Research has shown that the brain is constantly making predictions about future events. Theories of prediction in perception, action and learning suggest that the brain serves to reduce the discrepancies between expectation and actual experience, i.e., by reducing the prediction error. Forward models of action and perception propose the generation of a predictive internal representation of the expected sensory outcome, which is matched to the actual sensory feedback. Shared neural representations have been found when experiencing one's own and observing other's actions, rewards, errors, and emotions such as fear and pain. These general principles of the “predictive brain” are well established and have already begun to be applied to social aspects of cognition. The application and relevance of these predictive principles to social cognition are discussed in this article. Evidence is presented to argue that simple non-social cognitive processes can be extended to explain complex cognitive processes required for social interaction, with common neural activity seen for both social and non-social cognitions. A number of studies are included which demonstrate that bottom-up sensory input and top-down expectancies can be modulated by social information. The concept of competing social forward models and a partially distinct category of social prediction errors are introduced. The evolutionary implications of a “social predictive brain” are also mentioned, along with the implications on psychopathology. The review presents a number of testable hypotheses and novel comparisons that aim to stimulate further discussion and integration between currently disparate fields of research, with regard to computational models, behavioral and neurophysiological data. This promotes a relatively new platform for inquiry in social neuroscience with implications in social learning, theory of mind, empathy, the evolution of the social brain, and potential strategies for treating social cognitive deficits.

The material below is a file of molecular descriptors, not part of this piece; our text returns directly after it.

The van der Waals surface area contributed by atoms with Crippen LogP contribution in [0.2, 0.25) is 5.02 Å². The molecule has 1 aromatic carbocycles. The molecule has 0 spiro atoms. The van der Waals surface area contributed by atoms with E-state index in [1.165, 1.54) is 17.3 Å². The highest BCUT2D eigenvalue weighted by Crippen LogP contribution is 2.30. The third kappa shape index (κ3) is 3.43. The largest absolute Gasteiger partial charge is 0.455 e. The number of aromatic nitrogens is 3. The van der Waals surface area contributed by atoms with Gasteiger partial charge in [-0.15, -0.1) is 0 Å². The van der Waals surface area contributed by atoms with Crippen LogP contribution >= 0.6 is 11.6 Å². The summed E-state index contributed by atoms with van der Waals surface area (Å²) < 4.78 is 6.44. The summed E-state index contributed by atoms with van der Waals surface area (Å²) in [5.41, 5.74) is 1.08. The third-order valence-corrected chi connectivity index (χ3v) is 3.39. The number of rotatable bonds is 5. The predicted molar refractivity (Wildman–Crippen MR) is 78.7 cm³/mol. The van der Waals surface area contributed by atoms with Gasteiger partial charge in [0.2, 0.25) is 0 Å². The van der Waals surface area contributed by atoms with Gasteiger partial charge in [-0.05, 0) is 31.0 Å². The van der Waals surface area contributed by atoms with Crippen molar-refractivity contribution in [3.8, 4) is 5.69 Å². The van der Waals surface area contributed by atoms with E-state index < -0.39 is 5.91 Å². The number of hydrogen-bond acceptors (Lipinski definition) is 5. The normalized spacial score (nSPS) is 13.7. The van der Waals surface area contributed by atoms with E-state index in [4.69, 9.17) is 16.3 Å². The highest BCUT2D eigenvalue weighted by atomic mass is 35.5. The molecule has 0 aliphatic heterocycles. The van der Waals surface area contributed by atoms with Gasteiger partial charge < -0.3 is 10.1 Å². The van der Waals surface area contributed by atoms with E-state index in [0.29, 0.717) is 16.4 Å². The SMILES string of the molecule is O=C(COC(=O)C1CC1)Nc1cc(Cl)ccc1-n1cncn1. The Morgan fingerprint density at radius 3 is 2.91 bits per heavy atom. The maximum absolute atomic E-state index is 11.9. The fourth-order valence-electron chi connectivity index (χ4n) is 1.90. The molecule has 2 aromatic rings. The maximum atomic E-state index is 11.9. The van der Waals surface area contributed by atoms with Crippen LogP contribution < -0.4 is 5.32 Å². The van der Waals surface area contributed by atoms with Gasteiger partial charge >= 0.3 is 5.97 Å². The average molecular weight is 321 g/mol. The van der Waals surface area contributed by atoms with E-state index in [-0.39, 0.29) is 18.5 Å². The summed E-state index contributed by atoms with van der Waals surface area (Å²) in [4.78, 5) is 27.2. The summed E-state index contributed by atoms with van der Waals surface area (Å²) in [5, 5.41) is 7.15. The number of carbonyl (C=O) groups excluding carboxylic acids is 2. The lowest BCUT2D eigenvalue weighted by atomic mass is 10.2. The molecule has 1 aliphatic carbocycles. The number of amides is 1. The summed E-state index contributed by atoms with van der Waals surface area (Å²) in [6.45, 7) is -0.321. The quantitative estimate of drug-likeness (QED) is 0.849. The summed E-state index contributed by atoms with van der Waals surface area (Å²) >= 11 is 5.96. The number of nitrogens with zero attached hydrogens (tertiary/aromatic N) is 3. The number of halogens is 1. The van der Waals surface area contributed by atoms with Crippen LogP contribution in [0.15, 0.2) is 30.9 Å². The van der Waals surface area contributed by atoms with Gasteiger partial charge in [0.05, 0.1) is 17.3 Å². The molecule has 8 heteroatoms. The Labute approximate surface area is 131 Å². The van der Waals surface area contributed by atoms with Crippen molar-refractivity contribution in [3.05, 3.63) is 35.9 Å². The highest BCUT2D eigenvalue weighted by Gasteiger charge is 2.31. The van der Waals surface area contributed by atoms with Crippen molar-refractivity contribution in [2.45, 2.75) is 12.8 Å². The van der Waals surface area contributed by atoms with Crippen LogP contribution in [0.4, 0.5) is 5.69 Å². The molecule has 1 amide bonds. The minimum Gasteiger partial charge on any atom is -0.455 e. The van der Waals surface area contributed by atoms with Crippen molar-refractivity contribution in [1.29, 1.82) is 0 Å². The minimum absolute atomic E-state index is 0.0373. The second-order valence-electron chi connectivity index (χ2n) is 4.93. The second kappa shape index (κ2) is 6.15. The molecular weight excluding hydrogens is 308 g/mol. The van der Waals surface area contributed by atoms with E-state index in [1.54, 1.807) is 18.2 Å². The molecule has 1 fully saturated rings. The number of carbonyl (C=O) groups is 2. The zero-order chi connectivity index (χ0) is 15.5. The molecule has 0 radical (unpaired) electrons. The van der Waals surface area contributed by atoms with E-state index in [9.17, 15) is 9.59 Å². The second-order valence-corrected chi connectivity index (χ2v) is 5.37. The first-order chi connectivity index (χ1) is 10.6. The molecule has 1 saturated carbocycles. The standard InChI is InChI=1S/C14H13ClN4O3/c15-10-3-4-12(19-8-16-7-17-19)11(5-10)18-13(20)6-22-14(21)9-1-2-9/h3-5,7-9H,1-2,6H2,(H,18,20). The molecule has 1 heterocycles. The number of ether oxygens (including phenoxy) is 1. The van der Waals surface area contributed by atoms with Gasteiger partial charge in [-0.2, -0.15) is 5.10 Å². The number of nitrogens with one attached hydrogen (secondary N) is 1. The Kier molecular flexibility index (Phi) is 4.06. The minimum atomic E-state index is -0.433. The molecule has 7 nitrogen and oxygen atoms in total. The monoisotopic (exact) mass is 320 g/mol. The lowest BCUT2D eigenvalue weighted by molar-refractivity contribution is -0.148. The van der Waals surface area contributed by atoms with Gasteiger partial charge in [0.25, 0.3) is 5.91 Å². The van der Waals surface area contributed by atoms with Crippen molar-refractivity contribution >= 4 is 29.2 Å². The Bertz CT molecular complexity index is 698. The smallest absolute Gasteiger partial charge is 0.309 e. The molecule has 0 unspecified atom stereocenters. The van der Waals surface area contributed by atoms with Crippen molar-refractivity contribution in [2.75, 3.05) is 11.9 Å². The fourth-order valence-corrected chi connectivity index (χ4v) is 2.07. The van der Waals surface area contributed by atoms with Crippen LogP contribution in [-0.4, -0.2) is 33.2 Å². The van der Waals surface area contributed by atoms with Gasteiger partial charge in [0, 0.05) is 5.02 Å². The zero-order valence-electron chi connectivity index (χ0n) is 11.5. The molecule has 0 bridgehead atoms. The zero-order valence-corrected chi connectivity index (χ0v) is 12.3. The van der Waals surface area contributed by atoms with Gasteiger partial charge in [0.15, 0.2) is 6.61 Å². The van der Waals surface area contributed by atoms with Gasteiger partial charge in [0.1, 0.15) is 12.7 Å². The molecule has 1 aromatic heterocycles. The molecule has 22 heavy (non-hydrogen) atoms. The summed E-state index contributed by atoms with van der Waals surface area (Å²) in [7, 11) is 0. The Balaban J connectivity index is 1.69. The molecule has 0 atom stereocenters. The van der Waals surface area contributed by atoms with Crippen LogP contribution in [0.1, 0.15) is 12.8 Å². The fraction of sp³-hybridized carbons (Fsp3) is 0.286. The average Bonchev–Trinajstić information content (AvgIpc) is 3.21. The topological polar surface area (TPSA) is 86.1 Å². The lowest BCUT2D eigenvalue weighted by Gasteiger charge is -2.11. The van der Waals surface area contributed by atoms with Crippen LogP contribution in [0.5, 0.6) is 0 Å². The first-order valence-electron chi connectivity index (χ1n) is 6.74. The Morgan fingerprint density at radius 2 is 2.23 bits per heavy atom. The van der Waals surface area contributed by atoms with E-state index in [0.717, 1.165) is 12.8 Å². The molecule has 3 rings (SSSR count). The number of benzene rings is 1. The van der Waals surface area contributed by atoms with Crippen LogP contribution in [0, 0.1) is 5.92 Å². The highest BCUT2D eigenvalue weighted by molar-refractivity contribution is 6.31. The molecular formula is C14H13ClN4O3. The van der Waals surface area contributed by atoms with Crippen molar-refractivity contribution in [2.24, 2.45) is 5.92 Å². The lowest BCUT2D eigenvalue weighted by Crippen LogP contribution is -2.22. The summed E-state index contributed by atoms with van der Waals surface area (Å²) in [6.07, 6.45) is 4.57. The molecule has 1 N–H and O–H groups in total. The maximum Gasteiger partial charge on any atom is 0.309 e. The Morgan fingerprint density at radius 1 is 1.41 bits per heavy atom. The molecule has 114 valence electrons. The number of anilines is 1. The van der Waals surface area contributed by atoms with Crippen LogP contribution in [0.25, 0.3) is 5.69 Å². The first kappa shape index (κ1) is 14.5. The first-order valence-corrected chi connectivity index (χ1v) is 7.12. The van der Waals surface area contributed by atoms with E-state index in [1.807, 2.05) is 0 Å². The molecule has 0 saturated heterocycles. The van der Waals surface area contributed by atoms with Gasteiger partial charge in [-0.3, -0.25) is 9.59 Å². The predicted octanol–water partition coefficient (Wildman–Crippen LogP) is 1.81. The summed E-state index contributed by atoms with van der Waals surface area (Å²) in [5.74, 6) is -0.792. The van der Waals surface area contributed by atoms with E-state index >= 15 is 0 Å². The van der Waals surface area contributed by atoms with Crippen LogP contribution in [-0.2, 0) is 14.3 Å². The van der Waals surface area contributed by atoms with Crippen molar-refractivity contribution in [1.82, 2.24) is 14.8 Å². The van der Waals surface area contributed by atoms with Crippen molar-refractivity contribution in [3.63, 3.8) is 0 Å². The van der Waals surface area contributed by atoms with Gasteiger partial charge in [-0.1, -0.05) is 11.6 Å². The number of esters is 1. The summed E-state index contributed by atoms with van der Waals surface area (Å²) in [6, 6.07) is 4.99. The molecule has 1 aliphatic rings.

Keywords: predictive coding, social interaction, forward models, prediction error, sensorimotor control, social learning, imitation, social decision-making
Citation: Brown EC and Brüne M (2012) The role of prediction in social neuroscience. Front. Hum. Neurosci. 6:147. doi: 10.3389/fnhum.2012.00147
Received: 15 February 2012; Accepted: 09 May 2012;
Published online: 24 May 2012.
Edited by:Christian Bellebaum, Ruhr University Bochum, Germany
Reviewed by:Xiaolin Zhou, Peking University, China
Copyright: © 2012 Brown and Brüne. This is an open-access article distributed under the terms of the Creative Commons Attribution Non Commercial License, which permits non-commercial use, distribution, and reproduction in other forums, provided the original authors and source are credited.
*Correspondence: Elliot C. Brown, Research Department of Cognitive Neuropsychiatry and Preventative Medicine, LWL University Hospital of Ruhr University Bochum, Alexandrinenstrasse 1-3, Bochum 44791, Germany. e-mail: firstname.lastname@example.org